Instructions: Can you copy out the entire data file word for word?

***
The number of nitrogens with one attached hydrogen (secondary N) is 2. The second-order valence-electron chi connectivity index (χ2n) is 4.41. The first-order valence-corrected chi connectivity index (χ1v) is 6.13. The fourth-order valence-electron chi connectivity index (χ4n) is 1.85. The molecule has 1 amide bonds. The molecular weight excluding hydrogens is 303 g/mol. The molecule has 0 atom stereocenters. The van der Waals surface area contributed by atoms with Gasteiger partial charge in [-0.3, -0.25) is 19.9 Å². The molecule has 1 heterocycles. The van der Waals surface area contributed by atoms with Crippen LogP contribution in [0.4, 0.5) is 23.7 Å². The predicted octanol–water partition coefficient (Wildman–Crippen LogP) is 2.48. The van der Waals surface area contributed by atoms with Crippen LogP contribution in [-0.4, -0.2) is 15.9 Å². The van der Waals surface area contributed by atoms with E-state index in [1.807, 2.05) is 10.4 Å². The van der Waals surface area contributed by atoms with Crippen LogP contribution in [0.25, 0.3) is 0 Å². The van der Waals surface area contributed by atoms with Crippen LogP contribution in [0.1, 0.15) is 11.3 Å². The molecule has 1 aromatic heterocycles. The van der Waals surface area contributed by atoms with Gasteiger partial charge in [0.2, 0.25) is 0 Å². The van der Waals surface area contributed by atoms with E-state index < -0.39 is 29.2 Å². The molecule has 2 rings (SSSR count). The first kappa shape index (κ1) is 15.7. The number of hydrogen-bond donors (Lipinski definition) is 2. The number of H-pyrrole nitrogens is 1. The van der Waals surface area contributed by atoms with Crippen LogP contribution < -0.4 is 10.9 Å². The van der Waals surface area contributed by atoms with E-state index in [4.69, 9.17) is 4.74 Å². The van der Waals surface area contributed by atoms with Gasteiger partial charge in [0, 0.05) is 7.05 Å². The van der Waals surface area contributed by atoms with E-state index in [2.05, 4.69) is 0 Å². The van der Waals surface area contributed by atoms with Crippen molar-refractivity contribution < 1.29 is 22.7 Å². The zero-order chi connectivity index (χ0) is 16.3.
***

The number of nitrogens with one attached hydrogen (secondary N) is 2. The second-order valence-electron chi connectivity index (χ2n) is 4.41. The first-order valence-corrected chi connectivity index (χ1v) is 6.13. The fourth-order valence-electron chi connectivity index (χ4n) is 1.85. The molecule has 1 amide bonds. The molecular weight excluding hydrogens is 303 g/mol. The molecule has 0 atom stereocenters. The van der Waals surface area contributed by atoms with Gasteiger partial charge in [-0.3, -0.25) is 19.9 Å². The molecule has 1 heterocycles. The van der Waals surface area contributed by atoms with Crippen LogP contribution in [0.4, 0.5) is 23.7 Å². The predicted octanol–water partition coefficient (Wildman–Crippen LogP) is 2.48. The van der Waals surface area contributed by atoms with Crippen LogP contribution in [-0.4, -0.2) is 15.9 Å². The van der Waals surface area contributed by atoms with E-state index in [1.807, 2.05) is 10.4 Å². The van der Waals surface area contributed by atoms with Crippen LogP contribution in [0.25, 0.3) is 0 Å². The van der Waals surface area contributed by atoms with Crippen LogP contribution in [0.1, 0.15) is 11.3 Å². The molecule has 1 aromatic heterocycles. The van der Waals surface area contributed by atoms with Gasteiger partial charge in [0.2, 0.25) is 0 Å². The van der Waals surface area contributed by atoms with E-state index < -0.39 is 29.2 Å². The molecule has 2 rings (SSSR count). The first kappa shape index (κ1) is 15.7. The number of hydrogen-bond donors (Lipinski definition) is 2. The number of H-pyrrole nitrogens is 1. The van der Waals surface area contributed by atoms with Crippen LogP contribution < -0.4 is 10.9 Å². The van der Waals surface area contributed by atoms with E-state index in [4.69, 9.17) is 4.74 Å². The van der Waals surface area contributed by atoms with Gasteiger partial charge in [0, 0.05) is 7.05 Å². The van der Waals surface area contributed by atoms with E-state index in [2.05, 4.69) is 0 Å². The van der Waals surface area contributed by atoms with Crippen molar-refractivity contribution < 1.29 is 22.7 Å². The zero-order chi connectivity index (χ0) is 16.3.